The Centennial Time Capsule

August 11, 2022

2022 marks the 100th year of Oakland Zoo. Its locations may have changed over the years, but the goal has always been the same: Taking Action for wildlife conservation, providing exceptional care for our animal ambassadors, and offering an inspiring and enjoyable destination for Bay Area families.

For our centennial year we've done a deep dive into our archives to find magical Zoo moments of years past. Additionally, loyal members and guests have reached out to share their own experiences, stories, and images. We're thrilled to be able to share these special moments in time that chronicle the evolution of the zoo, from its original iteration as the Snow Museum to the Oakland Zoo you know and love today.

The original Oakland Zoo - the Snow Museum located on Harrison & 20th near downtown - 1922.

Photographer, renowned adventurer, and Oakland Zoo co-founder, Syndney Snow, with two of the early park's most adorable residents - pre-1950. Photo credit: Nancy Clark.

Zoo favorite Effie the elephant and her mom - 1950s. Photo credit: Karen Cauble

Did you ever get to own a Knowland Park Zoo pennant? Photo credit: Melody Wall

Can you envision which current habitats replaced these old ones from the '60s?          Lower zoo - 1966.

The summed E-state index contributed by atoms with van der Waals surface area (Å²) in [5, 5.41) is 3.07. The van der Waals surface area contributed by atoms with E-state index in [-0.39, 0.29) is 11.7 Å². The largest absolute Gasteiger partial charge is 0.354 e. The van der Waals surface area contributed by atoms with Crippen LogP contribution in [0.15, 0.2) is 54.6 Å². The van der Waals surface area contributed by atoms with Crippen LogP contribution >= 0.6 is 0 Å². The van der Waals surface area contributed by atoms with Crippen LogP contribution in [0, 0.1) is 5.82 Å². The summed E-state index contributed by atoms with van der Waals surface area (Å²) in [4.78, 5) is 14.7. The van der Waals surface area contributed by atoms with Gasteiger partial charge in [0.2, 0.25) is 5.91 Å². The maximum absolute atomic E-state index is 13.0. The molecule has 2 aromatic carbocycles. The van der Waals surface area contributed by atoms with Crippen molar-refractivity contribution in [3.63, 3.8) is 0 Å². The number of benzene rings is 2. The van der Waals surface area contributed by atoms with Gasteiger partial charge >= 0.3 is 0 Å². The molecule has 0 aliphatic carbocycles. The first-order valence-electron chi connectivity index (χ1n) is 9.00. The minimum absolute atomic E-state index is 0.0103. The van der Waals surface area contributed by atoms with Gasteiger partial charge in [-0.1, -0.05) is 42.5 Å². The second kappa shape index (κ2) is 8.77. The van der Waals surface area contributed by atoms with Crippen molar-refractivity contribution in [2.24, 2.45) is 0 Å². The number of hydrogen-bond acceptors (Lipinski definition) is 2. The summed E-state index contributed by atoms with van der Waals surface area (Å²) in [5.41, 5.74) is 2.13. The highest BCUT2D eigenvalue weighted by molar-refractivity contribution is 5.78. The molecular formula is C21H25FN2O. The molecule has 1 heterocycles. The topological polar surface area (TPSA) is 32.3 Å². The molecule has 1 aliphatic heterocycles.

How many times did you take a photo on the golden lion statues? FYI, the lions never left! One can be found near the Parrot Plaza exit and the other by our rides area. Photo credit: Karen Cauble

Jane Goodall during one of her visits to Oakland Zoo in front of gibbon island - Year unknown.

The former entrance plaza primate tower. Though the structure no longer remains, the original keeper entrance tunnel is still in place underground - Year unknown.

Staff photo, circa 1987. Former CEO Dr. Parrott can be seen in the back row, all the way to the left. Some of the lovely people in this photo still work at the zoo today.

Smokey the elephant, the inspiration for the the Oakland A's mascot, with guests - 1989. The Oakland Zoo evolved its elephant protocols to become the first zoo to adopt a protected contact protocol during the early 90s.